Friday 20 Apr 2018 | 02:04 | SYDNEY
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Global Economy

The ebbs and flows of global economic conditions, trade and capital flows, thus have substantial implications for the Australian economy, and Australia’s major regional trading partners. Understanding the broad trends, and identifying emerging challenges and opportunities within the global economy, is central to the work of the International Economy Program at the Lowy Institute.

The highly integrated nature of the modern global economy became especially evident during the 2008 global financial crisis. What began as a localised problem within the residential asset-backed securities market in the United States, eventually brought down major financial firms across the Western world, and ultimately pushed the United States and Europe into a deep and prolonged recession. Although global economic growth has recovered somewhat since 2008, it is still much lower than pre-2008 trends, and the hangover from the crisis has manifested itself in the form of high unemployment levels throughout much of the developed and developing world, as well as an increasing level of inequality both within and between countries.

Understanding the economic rise of Asia, and particularly of the growing middle class within Asia, is also crucial to the broader work of the Lowy Institute. Political economy analysis on major players in the region, chiefly China, India and Indonesia, features heavily in the work of the East Asia Program and the International Security Program.  

Is Trump ready to bear the cost of a trade war?

Agree or disagree with his conclusions, we owe Hugh White thanks for forcing us to grapple with “the China challenge”. White’s writings have stripped away much of the easy, high-sounding rhetoric about dealing with Beijing and honed in on the central feature of US–China relations in the

Global monetary policy returning to “normality”

Former US Federal Reserve chair Janet Yellen promised that unwinding quantitative easing would be “the policy equivalent of watching paint dry”. Not everyone agrees. Jamie Dimon, head of JP Morgan, the most successful of the big American banks in the past decade, has voiced his concerns about

Intellectual property: the big risk in US–China ties

It may be chaotic and confused, but the Trump administration is not entirely nuts. Expected to slam China with heavy penalties for appropriating the intellectual property of US businesses, the administration instead appears to be stopping short of a fundamental injury to the world’s biggest

The sky is not falling on Asia’s central banks

The nature of financial-markets commentary is that every tiny blip and ephemeral piece of news is presented as a narrative of impending doom: who wants to read a story about how everything is jogging along normally? Headlines such as “Asian central banks face white-knuckle steering as Fed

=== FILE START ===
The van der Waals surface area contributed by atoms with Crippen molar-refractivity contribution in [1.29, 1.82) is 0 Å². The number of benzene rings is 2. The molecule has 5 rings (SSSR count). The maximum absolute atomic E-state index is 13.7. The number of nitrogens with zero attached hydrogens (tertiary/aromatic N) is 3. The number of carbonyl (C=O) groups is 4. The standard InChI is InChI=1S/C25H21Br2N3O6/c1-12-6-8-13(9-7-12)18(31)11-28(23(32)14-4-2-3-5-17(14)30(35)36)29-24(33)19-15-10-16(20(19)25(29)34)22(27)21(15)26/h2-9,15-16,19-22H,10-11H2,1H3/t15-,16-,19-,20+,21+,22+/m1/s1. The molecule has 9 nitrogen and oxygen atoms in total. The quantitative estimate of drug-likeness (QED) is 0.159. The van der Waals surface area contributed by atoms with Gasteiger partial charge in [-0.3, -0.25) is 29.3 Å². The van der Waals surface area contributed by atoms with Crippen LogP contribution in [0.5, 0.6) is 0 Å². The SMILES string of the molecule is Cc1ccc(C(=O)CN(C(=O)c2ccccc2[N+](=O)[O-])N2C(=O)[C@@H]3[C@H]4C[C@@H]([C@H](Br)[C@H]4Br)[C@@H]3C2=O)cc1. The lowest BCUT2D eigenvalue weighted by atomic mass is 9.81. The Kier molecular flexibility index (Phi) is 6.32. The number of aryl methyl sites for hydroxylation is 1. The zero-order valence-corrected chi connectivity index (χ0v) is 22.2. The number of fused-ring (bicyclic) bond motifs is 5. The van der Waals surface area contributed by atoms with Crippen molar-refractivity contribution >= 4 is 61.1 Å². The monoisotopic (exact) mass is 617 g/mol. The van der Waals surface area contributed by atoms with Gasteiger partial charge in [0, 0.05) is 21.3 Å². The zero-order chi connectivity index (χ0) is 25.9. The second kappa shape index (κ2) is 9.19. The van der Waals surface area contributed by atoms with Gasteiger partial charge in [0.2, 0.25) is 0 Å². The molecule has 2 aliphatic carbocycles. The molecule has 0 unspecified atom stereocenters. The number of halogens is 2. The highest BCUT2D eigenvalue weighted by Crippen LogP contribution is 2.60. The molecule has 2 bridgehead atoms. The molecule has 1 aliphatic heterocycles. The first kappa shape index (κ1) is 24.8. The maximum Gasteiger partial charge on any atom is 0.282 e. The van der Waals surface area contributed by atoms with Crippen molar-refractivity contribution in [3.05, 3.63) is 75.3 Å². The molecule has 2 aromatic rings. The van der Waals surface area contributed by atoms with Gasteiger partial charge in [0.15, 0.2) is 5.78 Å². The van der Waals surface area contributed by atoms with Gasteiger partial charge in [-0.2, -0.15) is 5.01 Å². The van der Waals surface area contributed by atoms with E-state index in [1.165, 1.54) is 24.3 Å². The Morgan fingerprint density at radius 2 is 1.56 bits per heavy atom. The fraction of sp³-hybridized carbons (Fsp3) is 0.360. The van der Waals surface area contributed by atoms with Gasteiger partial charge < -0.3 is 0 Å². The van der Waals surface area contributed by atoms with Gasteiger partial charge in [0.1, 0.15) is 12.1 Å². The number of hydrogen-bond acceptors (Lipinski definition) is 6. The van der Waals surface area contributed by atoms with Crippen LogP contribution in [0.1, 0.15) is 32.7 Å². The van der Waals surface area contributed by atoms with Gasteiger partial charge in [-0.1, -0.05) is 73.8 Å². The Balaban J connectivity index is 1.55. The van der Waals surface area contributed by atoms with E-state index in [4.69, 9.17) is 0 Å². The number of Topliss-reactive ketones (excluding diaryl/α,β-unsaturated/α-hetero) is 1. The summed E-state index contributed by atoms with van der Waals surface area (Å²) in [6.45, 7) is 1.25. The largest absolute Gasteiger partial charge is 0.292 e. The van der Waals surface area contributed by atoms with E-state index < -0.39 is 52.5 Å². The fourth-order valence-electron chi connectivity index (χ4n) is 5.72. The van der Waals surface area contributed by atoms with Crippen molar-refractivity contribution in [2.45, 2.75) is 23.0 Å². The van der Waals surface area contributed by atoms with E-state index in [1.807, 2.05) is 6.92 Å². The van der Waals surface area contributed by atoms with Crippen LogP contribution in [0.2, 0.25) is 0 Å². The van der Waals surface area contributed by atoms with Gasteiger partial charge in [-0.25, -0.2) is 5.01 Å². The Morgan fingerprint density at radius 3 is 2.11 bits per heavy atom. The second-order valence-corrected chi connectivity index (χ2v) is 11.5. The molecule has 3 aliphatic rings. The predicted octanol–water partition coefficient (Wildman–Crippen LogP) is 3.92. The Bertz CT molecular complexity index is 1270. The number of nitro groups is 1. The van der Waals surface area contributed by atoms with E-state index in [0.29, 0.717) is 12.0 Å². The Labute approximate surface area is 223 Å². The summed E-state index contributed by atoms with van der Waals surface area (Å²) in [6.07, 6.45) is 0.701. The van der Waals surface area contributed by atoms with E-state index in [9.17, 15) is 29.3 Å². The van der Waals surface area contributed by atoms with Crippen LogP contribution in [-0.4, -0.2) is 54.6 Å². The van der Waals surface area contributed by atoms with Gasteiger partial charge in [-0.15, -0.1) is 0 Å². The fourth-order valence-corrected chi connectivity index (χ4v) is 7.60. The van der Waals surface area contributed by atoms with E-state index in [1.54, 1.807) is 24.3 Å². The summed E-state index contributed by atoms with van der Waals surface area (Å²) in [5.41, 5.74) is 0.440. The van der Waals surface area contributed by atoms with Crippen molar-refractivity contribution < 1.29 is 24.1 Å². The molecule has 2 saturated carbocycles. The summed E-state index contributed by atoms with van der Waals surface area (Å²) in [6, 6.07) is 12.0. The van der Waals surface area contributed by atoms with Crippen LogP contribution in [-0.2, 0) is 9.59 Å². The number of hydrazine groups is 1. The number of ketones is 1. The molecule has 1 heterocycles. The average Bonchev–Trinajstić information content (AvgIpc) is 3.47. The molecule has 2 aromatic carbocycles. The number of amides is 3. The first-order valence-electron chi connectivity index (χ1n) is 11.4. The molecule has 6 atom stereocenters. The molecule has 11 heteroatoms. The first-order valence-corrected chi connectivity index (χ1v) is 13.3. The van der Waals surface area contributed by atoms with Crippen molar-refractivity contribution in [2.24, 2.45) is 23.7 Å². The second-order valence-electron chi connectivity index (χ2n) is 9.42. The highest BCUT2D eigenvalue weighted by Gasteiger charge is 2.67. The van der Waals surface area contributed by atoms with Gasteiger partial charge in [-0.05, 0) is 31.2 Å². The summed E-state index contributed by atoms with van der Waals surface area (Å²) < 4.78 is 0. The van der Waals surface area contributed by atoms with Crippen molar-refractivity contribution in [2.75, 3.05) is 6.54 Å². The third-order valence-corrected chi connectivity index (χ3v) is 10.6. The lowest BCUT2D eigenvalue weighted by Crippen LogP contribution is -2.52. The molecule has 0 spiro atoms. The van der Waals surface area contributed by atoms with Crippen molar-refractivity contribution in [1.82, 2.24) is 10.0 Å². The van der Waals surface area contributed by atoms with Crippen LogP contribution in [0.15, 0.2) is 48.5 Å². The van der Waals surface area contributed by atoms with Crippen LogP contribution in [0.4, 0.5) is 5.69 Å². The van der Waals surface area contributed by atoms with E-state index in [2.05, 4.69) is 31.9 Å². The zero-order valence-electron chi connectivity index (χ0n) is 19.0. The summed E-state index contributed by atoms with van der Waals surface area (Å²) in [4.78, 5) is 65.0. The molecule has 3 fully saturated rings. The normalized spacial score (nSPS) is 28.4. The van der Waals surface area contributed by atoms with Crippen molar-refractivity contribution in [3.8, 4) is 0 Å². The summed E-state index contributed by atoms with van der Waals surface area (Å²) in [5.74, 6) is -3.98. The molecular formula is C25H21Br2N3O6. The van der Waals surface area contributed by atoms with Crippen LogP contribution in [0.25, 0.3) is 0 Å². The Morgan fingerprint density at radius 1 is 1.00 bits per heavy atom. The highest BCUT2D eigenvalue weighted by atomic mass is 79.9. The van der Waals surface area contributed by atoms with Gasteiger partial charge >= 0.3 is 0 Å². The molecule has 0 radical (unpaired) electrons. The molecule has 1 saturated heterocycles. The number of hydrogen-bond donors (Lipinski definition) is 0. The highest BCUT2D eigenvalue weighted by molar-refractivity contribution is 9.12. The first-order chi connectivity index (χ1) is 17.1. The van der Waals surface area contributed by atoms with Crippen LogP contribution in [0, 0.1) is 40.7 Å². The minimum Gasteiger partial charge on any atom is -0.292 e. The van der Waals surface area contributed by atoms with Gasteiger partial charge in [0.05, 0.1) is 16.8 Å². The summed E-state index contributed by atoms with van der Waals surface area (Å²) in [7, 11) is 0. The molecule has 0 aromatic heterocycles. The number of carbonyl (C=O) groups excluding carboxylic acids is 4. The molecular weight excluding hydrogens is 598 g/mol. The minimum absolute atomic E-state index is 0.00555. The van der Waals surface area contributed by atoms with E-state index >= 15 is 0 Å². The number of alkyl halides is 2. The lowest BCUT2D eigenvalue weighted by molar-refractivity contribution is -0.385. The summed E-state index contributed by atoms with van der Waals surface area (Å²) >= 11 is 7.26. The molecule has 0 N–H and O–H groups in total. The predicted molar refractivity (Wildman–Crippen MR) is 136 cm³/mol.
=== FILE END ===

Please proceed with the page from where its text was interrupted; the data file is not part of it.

Australia, Asia, and the “Wealth of Nations”

How does Australia’s economy align with those of our Asian neighbours? What are the development challenges facing nearby South East Asian countries? And just how large is China’s economy? These questions are of particular interest this week as the ASEAN-Australia Special Summit is held in Sydney

CPTPP wobbles over foreign investor rights

With the Comprehensive and Progressive Agreement for the Trans-Pacific Partnership (CPTPP) now signed and awaiting ratification by the member states, the issue of investor-state dispute settlement (ISDS) is again being debated. The high-profile opinion-catalysing group GetUp is encouraging 

Trump’s tariff antics as the TPP-11 is signed

The symbolism of last Thursday for the future of the global trading system was hard to miss. In Washington, Donald Trump authorised new tariffs on steel and aluminium imports of 25% and 10% respectively in one of the clearest signs yet that he plans on following through on his protectionist agenda.

No urgency in cutting Australian corporate tax

Prime Minister Malcolm Turnbull returned from Washington last month even more convinced of the need for deep cuts in Australia’s 30% corporate tax rate, which is well above that in the US. Given the numbers in the Australian Senate, however, it is unlikely the proposed tax cut will pass. How

Multilateral trade versus self-interest

How should countries respond to President Donald Trump’s tariffs on steel and aluminium? One response would be to retaliate. Another would be to emphasise the damage done to the global multilateral trade framework. Yet another would be to negotiate a side deal to avoid, and perhaps even benefit

Company tax cuts: America versus Australia

The expert panel on the ABC’s Q&A program earlier this month was hopelessly confused in comparing Donald Trump’s cut in US company tax with the proposed company tax cuts in Australia. Although it’s often useful to compare domestic economic policy initiatives with those

Central banks changing of the guard

Breaking tradition, President Donald Trump has not reappointed Janet Yellen to another term as chair of the US Federal Reserve. Elsewhere, central bank leadership is also in transition. What does this mean for central bank independence? In America, where political appointments of senior

China’s cobalt conundrum in Congo